In dreadfu' desperation!
An' young an' auld come rinnin out,
An' hear the sad narration:
He swoor 'twas hilchin Jean M'Craw,
Or crouchie Merran Humphie-
Till stop! she trotted thro' them a';
And wha was it but grumphie
Asteer that night!

Meg fain wad to the barn gaen,
To winn three wechts o' naething; (12)
But for to meet the deil her lane,
She pat but little faith in:

She gies the herd a pickle nits,
An' twa red cheekit apples,
To watch, while for the barn she sets,
In hopes to see Tam Kipples
That vera night.

(12) This charm must likewise be performed unperceived and alone. You go to the barn, and open both doors, taking them off the hinges, if possible; for there is danger that the being about to appear may shut the doors, and do you some mischief. Then take that instrument used in winnowing the corn, which in our country dialect we call a "wecht," and go through all the attitudes of letting down corn against the wind. Repeat it three times, and the third time an apparition will pass through the barn, in at the windy door and out at the other, having both the figure in question, and the appearance or retinue, marking the employment or station in life.-R.B.

She turns the key wi' cannie thraw,
An'owre the threshold ventures;
But first on Sawnie gies a ca',
Syne baudly in she enters:
A ratton rattl'd up the wa',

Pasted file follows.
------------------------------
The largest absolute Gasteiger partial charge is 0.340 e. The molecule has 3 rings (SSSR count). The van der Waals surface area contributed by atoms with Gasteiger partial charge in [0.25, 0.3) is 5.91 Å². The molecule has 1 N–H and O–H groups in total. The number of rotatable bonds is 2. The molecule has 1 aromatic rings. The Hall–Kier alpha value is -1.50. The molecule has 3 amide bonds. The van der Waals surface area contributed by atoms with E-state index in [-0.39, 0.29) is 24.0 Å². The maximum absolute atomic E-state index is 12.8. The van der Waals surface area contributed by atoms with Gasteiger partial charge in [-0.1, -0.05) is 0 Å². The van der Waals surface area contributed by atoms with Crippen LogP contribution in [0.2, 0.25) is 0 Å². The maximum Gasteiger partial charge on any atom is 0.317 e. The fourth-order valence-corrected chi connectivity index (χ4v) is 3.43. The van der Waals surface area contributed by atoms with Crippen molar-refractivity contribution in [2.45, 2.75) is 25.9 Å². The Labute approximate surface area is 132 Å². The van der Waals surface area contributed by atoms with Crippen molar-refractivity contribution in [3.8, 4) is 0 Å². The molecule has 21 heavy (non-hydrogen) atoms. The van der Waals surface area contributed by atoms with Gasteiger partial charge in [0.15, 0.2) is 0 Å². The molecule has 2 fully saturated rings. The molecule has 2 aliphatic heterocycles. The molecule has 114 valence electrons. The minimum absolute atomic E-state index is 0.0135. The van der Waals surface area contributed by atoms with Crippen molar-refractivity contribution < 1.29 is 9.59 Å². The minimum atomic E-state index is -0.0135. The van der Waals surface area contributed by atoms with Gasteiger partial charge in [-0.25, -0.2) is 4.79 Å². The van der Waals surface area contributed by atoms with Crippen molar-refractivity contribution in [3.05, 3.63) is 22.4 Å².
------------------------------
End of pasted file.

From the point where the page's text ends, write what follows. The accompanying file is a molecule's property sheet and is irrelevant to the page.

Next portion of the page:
An' she cry'd Lord preserve her!
An' ran thro' midden-hole an' a',
An' pray'd wi' zeal and fervour,
Fu' fast that night.

They hoy't out Will, wi' sair advice;
They hecht him some fine braw ane;
It chanc'd the stack he faddom't thrice (13)
Was timmer-propt for thrawin:
He taks a swirlie auld moss-oak
For some black, grousome carlin;
An' loot a winze, an' drew a stroke,
Till skin in blypes cam haurlin
Aff's nieves that night.

(13) Take an opportunity of going unnoticed to a "bear-stack," and fathom it three times round. The last fathom of the last time you will catch in your arms the appearance of your future conjugal yoke-fellow.-R.B.

A wanton widow Leezie was,
As cantie as a kittlen;
But och! that night, amang the shaws,
She gat a fearfu' settlin!
She thro' the whins, an' by the cairn,
An' owre the hill gaed scrievin;
Whare three lairds' lan's met at a burn, (14)
To dip her left sark-sleeve in,
Was bent that night.